I don’t recommend it, in spite of the fact that it provides a useful service by dividing Asperger’s Syndrome into a handful of subtypes, and uses the subtypes to provide insight into the behavior of children with Aspergers and effective ways to motivate them.
While it would seem to be a good idea in theory to modify childrens’ undesirable behaviors through “natural consequences ” e.g., you can keep throwing the tantrum and miss your scheduled checkers game, or you can get with the program and get to go have the checkers game”, and sometimes this can be to good effect; some of the theraputic examples in this book seem to be entirely too rigid in the demanding of compliance at the cost of regard for “special needs”, such as the sensory issues that many of these children have (while in the same breath, the assumption is that children with Asperger’s have “special needs” at home and at school that justify a raft of bureaucratized interventions, including but not limited to therapists like the kind who wrote this book!), or for that matter developing a “sense of self”. The latter can be difficult to do if one is affected by alexithymia, a difficulty in recognizing and processing emotions in oneself and others (listed as one of the symptoms of Asperger’s in many other descriptions of Asperger’s Syndrome, but strangely not in the list of Asperger’s Syndrome symptoms in the back of the book!)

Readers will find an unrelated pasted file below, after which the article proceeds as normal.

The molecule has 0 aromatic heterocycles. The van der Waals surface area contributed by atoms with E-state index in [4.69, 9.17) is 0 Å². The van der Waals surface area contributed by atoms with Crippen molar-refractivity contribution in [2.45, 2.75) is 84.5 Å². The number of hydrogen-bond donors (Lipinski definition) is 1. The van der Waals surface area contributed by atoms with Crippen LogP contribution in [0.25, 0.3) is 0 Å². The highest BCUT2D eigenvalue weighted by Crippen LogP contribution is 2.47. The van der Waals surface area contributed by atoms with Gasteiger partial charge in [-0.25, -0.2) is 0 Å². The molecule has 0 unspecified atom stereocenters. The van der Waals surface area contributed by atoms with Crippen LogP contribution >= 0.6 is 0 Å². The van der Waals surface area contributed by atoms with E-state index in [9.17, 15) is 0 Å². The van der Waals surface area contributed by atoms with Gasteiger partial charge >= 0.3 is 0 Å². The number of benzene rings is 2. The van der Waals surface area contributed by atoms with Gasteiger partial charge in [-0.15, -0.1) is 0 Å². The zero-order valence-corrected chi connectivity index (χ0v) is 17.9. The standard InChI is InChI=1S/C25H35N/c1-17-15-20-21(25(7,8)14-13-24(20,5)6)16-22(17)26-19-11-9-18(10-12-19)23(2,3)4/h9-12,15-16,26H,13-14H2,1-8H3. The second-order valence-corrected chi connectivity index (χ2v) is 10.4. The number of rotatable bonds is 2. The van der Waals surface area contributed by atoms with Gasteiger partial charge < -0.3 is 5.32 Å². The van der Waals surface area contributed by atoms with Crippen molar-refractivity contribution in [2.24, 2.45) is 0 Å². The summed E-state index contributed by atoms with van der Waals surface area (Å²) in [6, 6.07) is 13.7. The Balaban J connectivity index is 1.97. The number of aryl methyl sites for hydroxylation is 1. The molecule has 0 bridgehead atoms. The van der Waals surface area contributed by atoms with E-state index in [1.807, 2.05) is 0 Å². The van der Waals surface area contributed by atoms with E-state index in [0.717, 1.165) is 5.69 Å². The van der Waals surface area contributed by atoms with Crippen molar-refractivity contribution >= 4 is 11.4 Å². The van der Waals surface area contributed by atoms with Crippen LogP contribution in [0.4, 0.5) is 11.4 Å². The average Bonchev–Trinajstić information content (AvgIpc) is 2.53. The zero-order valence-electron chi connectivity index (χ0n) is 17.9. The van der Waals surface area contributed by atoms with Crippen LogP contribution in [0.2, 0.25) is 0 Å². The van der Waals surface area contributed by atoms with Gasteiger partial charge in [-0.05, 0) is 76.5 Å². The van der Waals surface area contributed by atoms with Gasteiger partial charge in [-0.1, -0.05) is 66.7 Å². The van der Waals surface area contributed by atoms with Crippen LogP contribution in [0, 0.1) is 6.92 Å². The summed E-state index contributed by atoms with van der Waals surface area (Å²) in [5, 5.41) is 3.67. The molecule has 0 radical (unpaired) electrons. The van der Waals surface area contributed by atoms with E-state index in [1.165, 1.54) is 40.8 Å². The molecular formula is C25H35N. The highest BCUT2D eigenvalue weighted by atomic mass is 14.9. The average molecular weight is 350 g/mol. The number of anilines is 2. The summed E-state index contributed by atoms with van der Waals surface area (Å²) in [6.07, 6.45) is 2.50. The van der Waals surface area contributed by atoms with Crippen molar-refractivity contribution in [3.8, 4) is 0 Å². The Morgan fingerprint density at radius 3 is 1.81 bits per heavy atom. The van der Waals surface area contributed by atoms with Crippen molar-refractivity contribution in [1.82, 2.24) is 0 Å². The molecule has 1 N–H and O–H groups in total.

A concrete example of this in the book is of a little girl who was given the choice of attending chorus or staying back in the classroom and reading. The therapist convinced her that although she preferred to stay back and read, attending chorus wouldn’t be the end of the world. Being a basically cooperative child, she continued attending chorus even though she ended up telling the therapist she still didn’t learn to like it any better.
Why this effort to force compliance in an _elective_ activity instead of drawing a distinction between activities held to be _elective_ and those considered _mandatory_? Or having the therapist or parent give the girl a socially-acceptable method of opting out: she could say “no, thank you, chorus practice is too loud for me”. Or perhaps giving her an alternate rationale for attending chorus practice, such as “all your friends go” or “your favorite teacher is leading it” if the following situations are the case.
The only explanation I can give is that this therapist and many parents who will undoubtedly take his case studies as an example are on an unsavory power trip.